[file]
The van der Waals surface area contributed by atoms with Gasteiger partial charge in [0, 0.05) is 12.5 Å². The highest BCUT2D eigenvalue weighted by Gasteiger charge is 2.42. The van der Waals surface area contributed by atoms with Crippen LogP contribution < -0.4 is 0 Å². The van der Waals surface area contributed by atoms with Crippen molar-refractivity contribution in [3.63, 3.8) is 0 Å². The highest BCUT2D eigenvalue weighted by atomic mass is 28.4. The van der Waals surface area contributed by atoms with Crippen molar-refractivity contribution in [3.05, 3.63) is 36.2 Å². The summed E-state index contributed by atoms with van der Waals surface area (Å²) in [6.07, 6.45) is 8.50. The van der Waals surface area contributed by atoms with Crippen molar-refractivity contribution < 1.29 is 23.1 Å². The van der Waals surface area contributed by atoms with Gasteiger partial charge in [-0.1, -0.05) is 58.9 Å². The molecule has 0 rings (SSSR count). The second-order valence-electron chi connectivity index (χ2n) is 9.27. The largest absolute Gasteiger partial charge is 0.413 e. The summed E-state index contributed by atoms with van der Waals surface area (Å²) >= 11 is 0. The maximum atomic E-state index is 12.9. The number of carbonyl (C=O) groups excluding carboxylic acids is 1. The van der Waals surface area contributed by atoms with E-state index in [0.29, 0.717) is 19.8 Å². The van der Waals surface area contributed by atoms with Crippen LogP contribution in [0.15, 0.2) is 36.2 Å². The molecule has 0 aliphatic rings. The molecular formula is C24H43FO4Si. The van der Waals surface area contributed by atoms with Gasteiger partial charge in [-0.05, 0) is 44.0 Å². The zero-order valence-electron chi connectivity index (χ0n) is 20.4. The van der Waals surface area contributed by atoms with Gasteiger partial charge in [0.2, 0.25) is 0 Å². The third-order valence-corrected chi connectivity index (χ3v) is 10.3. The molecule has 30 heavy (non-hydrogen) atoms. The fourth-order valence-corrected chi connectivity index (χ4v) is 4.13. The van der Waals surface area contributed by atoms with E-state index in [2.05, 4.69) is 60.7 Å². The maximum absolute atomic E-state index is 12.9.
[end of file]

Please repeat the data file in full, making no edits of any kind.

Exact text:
The van der Waals surface area contributed by atoms with Gasteiger partial charge in [0, 0.05) is 12.5 Å². The highest BCUT2D eigenvalue weighted by Gasteiger charge is 2.42. The van der Waals surface area contributed by atoms with Crippen LogP contribution < -0.4 is 0 Å². The van der Waals surface area contributed by atoms with Crippen molar-refractivity contribution in [3.63, 3.8) is 0 Å². The highest BCUT2D eigenvalue weighted by atomic mass is 28.4. The van der Waals surface area contributed by atoms with Crippen molar-refractivity contribution in [3.05, 3.63) is 36.2 Å². The summed E-state index contributed by atoms with van der Waals surface area (Å²) in [6.07, 6.45) is 8.50. The van der Waals surface area contributed by atoms with Crippen molar-refractivity contribution < 1.29 is 23.1 Å². The van der Waals surface area contributed by atoms with Gasteiger partial charge in [-0.1, -0.05) is 58.9 Å². The molecule has 0 rings (SSSR count). The second-order valence-electron chi connectivity index (χ2n) is 9.27. The largest absolute Gasteiger partial charge is 0.413 e. The summed E-state index contributed by atoms with van der Waals surface area (Å²) >= 11 is 0. The maximum atomic E-state index is 12.9. The number of carbonyl (C=O) groups excluding carboxylic acids is 1. The van der Waals surface area contributed by atoms with E-state index in [0.29, 0.717) is 19.8 Å². The van der Waals surface area contributed by atoms with Crippen LogP contribution in [0.15, 0.2) is 36.2 Å². The molecule has 0 aliphatic rings. The molecular formula is C24H43FO4Si. The van der Waals surface area contributed by atoms with Gasteiger partial charge in [-0.05, 0) is 44.0 Å². The zero-order valence-electron chi connectivity index (χ0n) is 20.4. The van der Waals surface area contributed by atoms with Gasteiger partial charge in [0.2, 0.25) is 0 Å². The third-order valence-corrected chi connectivity index (χ3v) is 10.3. The molecule has 30 heavy (non-hydrogen) atoms. The fourth-order valence-corrected chi connectivity index (χ4v) is 4.13. The van der Waals surface area contributed by atoms with E-state index in [2.05, 4.69) is 60.7 Å². The maximum absolute atomic E-state index is 12.9.